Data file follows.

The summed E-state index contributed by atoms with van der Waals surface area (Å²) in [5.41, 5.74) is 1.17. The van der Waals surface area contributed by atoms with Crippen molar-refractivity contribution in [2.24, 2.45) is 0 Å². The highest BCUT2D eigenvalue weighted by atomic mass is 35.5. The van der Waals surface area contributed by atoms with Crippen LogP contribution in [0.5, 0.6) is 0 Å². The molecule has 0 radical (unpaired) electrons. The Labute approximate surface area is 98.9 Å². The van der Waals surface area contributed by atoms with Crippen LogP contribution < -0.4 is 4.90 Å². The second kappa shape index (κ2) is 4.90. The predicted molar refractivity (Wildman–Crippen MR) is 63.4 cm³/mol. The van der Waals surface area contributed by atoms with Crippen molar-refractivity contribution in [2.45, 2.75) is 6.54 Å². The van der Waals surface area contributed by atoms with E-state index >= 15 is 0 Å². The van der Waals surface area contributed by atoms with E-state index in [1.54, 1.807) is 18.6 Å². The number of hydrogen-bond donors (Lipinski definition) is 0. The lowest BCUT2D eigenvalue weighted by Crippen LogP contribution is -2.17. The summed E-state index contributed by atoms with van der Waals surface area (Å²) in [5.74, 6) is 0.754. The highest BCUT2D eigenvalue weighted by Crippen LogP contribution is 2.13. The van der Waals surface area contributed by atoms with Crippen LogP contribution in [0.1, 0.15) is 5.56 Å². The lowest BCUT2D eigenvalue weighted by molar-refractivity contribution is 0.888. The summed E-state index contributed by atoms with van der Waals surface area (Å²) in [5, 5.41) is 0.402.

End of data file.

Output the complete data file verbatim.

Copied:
The summed E-state index contributed by atoms with van der Waals surface area (Å²) in [5.41, 5.74) is 1.17. The van der Waals surface area contributed by atoms with Crippen molar-refractivity contribution in [2.24, 2.45) is 0 Å². The highest BCUT2D eigenvalue weighted by atomic mass is 35.5. The van der Waals surface area contributed by atoms with Crippen LogP contribution in [0.5, 0.6) is 0 Å². The molecule has 0 radical (unpaired) electrons. The Labute approximate surface area is 98.9 Å². The van der Waals surface area contributed by atoms with Crippen LogP contribution < -0.4 is 4.90 Å². The second kappa shape index (κ2) is 4.90. The predicted molar refractivity (Wildman–Crippen MR) is 63.4 cm³/mol. The van der Waals surface area contributed by atoms with Crippen molar-refractivity contribution in [2.45, 2.75) is 6.54 Å². The van der Waals surface area contributed by atoms with E-state index >= 15 is 0 Å². The van der Waals surface area contributed by atoms with E-state index in [1.54, 1.807) is 18.6 Å². The number of hydrogen-bond donors (Lipinski definition) is 0. The lowest BCUT2D eigenvalue weighted by Crippen LogP contribution is -2.17. The summed E-state index contributed by atoms with van der Waals surface area (Å²) in [5.74, 6) is 0.754. The highest BCUT2D eigenvalue weighted by Crippen LogP contribution is 2.13. The van der Waals surface area contributed by atoms with Crippen LogP contribution in [0.1, 0.15) is 5.56 Å². The lowest BCUT2D eigenvalue weighted by molar-refractivity contribution is 0.888. The summed E-state index contributed by atoms with van der Waals surface area (Å²) in [5, 5.41) is 0.402.